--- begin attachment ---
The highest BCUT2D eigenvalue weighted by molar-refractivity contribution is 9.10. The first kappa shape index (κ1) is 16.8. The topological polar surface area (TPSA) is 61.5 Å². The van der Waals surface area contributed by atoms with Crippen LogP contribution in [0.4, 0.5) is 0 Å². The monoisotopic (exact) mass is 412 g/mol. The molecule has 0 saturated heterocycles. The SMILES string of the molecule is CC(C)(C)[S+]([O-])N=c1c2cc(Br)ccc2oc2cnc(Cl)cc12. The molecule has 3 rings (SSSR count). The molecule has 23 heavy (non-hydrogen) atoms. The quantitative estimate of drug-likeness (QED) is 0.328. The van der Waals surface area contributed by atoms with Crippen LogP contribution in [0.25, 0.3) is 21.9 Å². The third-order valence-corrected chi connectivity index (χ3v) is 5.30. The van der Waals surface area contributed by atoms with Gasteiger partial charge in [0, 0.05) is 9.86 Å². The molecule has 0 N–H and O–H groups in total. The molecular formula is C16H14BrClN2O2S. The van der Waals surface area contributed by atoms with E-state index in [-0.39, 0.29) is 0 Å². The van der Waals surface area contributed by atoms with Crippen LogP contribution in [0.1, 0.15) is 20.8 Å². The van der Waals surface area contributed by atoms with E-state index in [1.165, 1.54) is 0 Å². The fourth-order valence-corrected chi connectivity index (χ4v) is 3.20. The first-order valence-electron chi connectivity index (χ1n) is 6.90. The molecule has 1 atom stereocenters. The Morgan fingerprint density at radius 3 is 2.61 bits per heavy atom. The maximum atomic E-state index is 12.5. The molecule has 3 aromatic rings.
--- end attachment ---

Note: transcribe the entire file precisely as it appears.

The highest BCUT2D eigenvalue weighted by molar-refractivity contribution is 9.10. The first kappa shape index (κ1) is 16.8. The topological polar surface area (TPSA) is 61.5 Å². The van der Waals surface area contributed by atoms with Crippen LogP contribution in [0.4, 0.5) is 0 Å². The monoisotopic (exact) mass is 412 g/mol. The molecule has 0 saturated heterocycles. The SMILES string of the molecule is CC(C)(C)[S+]([O-])N=c1c2cc(Br)ccc2oc2cnc(Cl)cc12. The molecule has 3 rings (SSSR count). The molecule has 23 heavy (non-hydrogen) atoms. The quantitative estimate of drug-likeness (QED) is 0.328. The van der Waals surface area contributed by atoms with Crippen LogP contribution in [0.25, 0.3) is 21.9 Å². The third-order valence-corrected chi connectivity index (χ3v) is 5.30. The van der Waals surface area contributed by atoms with Gasteiger partial charge in [0, 0.05) is 9.86 Å². The molecule has 0 N–H and O–H groups in total. The molecular formula is C16H14BrClN2O2S. The van der Waals surface area contributed by atoms with E-state index in [-0.39, 0.29) is 0 Å². The van der Waals surface area contributed by atoms with Crippen LogP contribution in [0.1, 0.15) is 20.8 Å². The van der Waals surface area contributed by atoms with E-state index in [1.165, 1.54) is 0 Å². The fourth-order valence-corrected chi connectivity index (χ4v) is 3.20. The first-order valence-electron chi connectivity index (χ1n) is 6.90. The molecule has 1 atom stereocenters. The Morgan fingerprint density at radius 3 is 2.61 bits per heavy atom. The maximum atomic E-state index is 12.5. The molecule has 3 aromatic rings.